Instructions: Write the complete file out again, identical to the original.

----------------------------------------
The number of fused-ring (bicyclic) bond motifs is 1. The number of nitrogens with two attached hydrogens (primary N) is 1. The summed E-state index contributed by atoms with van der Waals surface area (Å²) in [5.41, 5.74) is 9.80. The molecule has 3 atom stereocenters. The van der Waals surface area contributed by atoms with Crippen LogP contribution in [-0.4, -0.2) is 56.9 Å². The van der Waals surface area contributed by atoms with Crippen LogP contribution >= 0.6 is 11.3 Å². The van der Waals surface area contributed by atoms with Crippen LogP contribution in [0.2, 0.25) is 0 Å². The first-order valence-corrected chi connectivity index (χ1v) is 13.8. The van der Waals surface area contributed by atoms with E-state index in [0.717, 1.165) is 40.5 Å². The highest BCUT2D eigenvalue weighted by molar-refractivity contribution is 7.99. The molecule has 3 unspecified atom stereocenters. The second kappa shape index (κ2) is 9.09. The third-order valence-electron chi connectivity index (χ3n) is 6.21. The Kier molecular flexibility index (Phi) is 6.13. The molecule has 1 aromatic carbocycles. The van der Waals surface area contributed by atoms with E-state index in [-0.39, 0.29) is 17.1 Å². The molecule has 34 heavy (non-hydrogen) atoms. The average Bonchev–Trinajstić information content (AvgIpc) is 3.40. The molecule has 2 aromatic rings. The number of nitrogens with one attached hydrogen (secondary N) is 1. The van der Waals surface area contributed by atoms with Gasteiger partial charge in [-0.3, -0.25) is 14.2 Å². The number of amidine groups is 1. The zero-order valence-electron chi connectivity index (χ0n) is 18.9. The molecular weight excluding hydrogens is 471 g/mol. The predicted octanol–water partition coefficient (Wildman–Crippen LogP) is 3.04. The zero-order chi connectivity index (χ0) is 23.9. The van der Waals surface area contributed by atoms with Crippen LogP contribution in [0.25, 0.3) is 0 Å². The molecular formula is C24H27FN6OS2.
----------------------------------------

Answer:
The number of fused-ring (bicyclic) bond motifs is 1. The number of nitrogens with two attached hydrogens (primary N) is 1. The summed E-state index contributed by atoms with van der Waals surface area (Å²) in [5.41, 5.74) is 9.80. The molecule has 3 atom stereocenters. The van der Waals surface area contributed by atoms with Crippen LogP contribution in [-0.4, -0.2) is 56.9 Å². The van der Waals surface area contributed by atoms with Crippen LogP contribution >= 0.6 is 11.3 Å². The van der Waals surface area contributed by atoms with Crippen LogP contribution in [0.2, 0.25) is 0 Å². The first-order valence-corrected chi connectivity index (χ1v) is 13.8. The van der Waals surface area contributed by atoms with E-state index in [0.717, 1.165) is 40.5 Å². The highest BCUT2D eigenvalue weighted by molar-refractivity contribution is 7.99. The molecule has 3 unspecified atom stereocenters. The second kappa shape index (κ2) is 9.09. The third-order valence-electron chi connectivity index (χ3n) is 6.21. The Kier molecular flexibility index (Phi) is 6.13. The molecule has 1 aromatic carbocycles. The van der Waals surface area contributed by atoms with E-state index in [-0.39, 0.29) is 17.1 Å². The molecule has 34 heavy (non-hydrogen) atoms. The average Bonchev–Trinajstić information content (AvgIpc) is 3.40. The molecule has 2 aromatic rings. The number of nitrogens with one attached hydrogen (secondary N) is 1. The van der Waals surface area contributed by atoms with Gasteiger partial charge in [-0.3, -0.25) is 14.2 Å². The number of amidine groups is 1. The zero-order valence-electron chi connectivity index (χ0n) is 18.9. The molecular weight excluding hydrogens is 471 g/mol. The predicted octanol–water partition coefficient (Wildman–Crippen LogP) is 3.04. The zero-order chi connectivity index (χ0) is 23.9. The van der Waals surface area contributed by atoms with Crippen LogP contribution in [0.25, 0.3) is 0 Å². The molecular formula is C24H27FN6OS2.